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Sidney D’Mello is an Associate Professor at the Institute of Cognitive Science and the Department of Computer Science at the University of Colorado Boulder (since July 1, 2017). He was previously an Associate Professor in the departments of Psychology and Computer Science at the University of Notre Dame.

D'Mello leads the NSF National Institute for Student-Agent Teaming (2020-2025), which aims to develop AI technologies to facilitate rich socio-collaborative learning experiences for all students.

D'Mello's research is at the intersection of the cognitive, affective, computing, and learning sciences. Specific interests include affective computing, social signal processing, intelligent learning environments, speech and language processing, human-computer interaction, and multimodal machine learning. His team is interested in the dynamic interplay between cognition and emotion while individuals and groups engage in complex real-world tasks. We apply insights gleaned from this basic research program to develop intelligent technologies that help people achieve to their fullest potential by coordinating what they think and feel with what they know and do.

Announcements

  • Learn about our U.S. National Science Foundation (NSF) AI Institute for Student-AI Teaming. here

  • Prospective PhD students - see here for details.

  • New paper: Mind wandering during reading: A review of cognitive Mind wandering during reading: A review of cognitive, behavioral, computational, and intervention research in Language and Linguistics Compass. [PDF]

  • New paper: Jointly predicting job performance, personality, cognitive ability, affect, and well-being. IEEE Computational Intelligence Magazine. [PDF]

  • New paper: Examining Response to Negative Life Events through Fitness Tracker Data. [PDF]

  • New paper: Breaking out of the Lab: Mitigating Mind Wandering with Gaze-Based Attention-Aware Technology in Classrooms in CHI 21.[PDF]

  • New paper:  A Deep Transfer Learning Approach to Automated Teacher Discourse Feedback in LAK 21. [PDF]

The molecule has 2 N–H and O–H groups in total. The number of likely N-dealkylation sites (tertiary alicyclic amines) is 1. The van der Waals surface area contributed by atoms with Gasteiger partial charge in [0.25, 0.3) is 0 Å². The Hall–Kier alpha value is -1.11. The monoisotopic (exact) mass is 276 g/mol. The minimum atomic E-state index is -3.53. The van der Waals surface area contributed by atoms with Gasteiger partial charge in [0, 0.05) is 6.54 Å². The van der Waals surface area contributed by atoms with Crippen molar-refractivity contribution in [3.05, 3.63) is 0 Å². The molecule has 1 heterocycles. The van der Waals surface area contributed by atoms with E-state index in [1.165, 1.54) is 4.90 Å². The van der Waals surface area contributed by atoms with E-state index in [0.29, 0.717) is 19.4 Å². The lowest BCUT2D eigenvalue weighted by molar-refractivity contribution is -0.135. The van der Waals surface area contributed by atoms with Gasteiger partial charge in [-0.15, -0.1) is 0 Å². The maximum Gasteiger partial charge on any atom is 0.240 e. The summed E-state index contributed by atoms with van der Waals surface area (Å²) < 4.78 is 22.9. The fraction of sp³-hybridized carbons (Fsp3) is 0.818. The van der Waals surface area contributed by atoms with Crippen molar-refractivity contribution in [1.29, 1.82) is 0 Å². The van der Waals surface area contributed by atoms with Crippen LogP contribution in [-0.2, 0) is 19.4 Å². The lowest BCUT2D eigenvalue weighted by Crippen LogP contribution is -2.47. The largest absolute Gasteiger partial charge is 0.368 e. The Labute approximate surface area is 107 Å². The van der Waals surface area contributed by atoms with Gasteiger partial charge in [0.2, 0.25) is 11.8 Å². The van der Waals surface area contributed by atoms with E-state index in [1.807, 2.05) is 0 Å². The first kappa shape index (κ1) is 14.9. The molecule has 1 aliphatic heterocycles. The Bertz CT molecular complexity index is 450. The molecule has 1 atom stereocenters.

• New paper:  What You Do Predicts How You Do: Prospectively Modeling Student Quiz Performance Using Activity Features in an Online Learning Environment in LAK 21.[PDF]

This research uses a range of techniques such as eye tracking, speech recognition, physiological sensing, computer vision, nonlinear time series analyses, discourse modeling, and machine learning. The interaction contexts include educational games, collaborative problem solving, classroom discourse, computerized reading, and workplace activities. Data is collected in the lab, online, in schools, and the workplace.

D'Mello has co-edited seven books and has published more than 300 journal papers, book chapters, and conference proceedings in these areas. He is an associate editor for Discourse Processes and formerly for IEEE Transactions on Affective Computing, IEEE Transactions on Learning Technologies, International Journal of Artificial Intelligence in Education, PLoS ONE, and IEEE Access. He serves on the editorial boards of User Modeling & User-Adapted Interaction and Affective Science. D'Mello also serve(d) on the executive board of the International Artificial Intelligence in Education Society, the International Educational Data Mining Society, and the Association for the Advancement of Affective Computing.

Download CV here